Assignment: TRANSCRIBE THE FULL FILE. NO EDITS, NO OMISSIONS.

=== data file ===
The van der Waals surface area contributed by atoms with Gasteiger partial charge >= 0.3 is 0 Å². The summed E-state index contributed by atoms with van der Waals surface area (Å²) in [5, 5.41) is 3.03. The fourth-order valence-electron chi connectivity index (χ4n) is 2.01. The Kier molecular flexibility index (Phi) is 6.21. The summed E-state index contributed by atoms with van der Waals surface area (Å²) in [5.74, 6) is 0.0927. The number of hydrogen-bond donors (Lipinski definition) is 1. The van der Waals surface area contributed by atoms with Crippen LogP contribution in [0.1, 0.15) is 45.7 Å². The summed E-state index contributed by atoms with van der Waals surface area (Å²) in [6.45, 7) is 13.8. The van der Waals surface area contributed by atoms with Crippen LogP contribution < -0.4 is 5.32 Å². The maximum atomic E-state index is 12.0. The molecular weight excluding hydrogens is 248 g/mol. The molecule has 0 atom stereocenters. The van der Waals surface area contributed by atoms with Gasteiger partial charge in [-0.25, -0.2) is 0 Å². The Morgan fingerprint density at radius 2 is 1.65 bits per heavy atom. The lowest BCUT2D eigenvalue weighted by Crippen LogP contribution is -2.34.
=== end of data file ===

The van der Waals surface area contributed by atoms with Gasteiger partial charge >= 0.3 is 0 Å². The summed E-state index contributed by atoms with van der Waals surface area (Å²) in [5, 5.41) is 3.03. The fourth-order valence-electron chi connectivity index (χ4n) is 2.01. The Kier molecular flexibility index (Phi) is 6.21. The summed E-state index contributed by atoms with van der Waals surface area (Å²) in [5.74, 6) is 0.0927. The number of hydrogen-bond donors (Lipinski definition) is 1. The van der Waals surface area contributed by atoms with Crippen LogP contribution in [0.1, 0.15) is 45.7 Å². The summed E-state index contributed by atoms with van der Waals surface area (Å²) in [6.45, 7) is 13.8. The van der Waals surface area contributed by atoms with Crippen LogP contribution < -0.4 is 5.32 Å². The maximum atomic E-state index is 12.0. The molecular weight excluding hydrogens is 248 g/mol. The molecule has 0 atom stereocenters. The van der Waals surface area contributed by atoms with Gasteiger partial charge in [-0.25, -0.2) is 0 Å². The Morgan fingerprint density at radius 2 is 1.65 bits per heavy atom. The lowest BCUT2D eigenvalue weighted by Crippen LogP contribution is -2.34.